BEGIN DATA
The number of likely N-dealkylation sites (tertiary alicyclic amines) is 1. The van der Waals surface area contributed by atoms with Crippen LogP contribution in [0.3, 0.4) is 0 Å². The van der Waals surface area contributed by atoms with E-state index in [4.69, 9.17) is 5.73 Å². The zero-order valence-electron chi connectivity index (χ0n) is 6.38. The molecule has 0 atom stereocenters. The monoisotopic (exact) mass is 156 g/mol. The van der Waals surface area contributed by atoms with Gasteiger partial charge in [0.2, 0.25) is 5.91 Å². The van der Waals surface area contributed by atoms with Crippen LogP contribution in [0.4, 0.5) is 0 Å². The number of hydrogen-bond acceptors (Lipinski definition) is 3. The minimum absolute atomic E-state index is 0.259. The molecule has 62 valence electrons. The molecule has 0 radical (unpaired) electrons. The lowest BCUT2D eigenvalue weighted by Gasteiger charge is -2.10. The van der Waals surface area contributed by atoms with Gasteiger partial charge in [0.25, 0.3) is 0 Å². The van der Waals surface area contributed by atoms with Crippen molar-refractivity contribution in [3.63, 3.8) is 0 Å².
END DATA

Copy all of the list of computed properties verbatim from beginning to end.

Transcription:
The number of likely N-dealkylation sites (tertiary alicyclic amines) is 1. The van der Waals surface area contributed by atoms with Crippen LogP contribution in [0.3, 0.4) is 0 Å². The van der Waals surface area contributed by atoms with E-state index in [4.69, 9.17) is 5.73 Å². The zero-order valence-electron chi connectivity index (χ0n) is 6.38. The molecule has 0 atom stereocenters. The monoisotopic (exact) mass is 156 g/mol. The van der Waals surface area contributed by atoms with Gasteiger partial charge in [0.2, 0.25) is 5.91 Å². The van der Waals surface area contributed by atoms with Crippen LogP contribution in [0.4, 0.5) is 0 Å². The number of hydrogen-bond acceptors (Lipinski definition) is 3. The minimum absolute atomic E-state index is 0.259. The molecule has 62 valence electrons. The molecule has 0 radical (unpaired) electrons. The lowest BCUT2D eigenvalue weighted by Gasteiger charge is -2.10. The van der Waals surface area contributed by atoms with Gasteiger partial charge in [0.25, 0.3) is 0 Å². The van der Waals surface area contributed by atoms with Crippen molar-refractivity contribution in [3.63, 3.8) is 0 Å².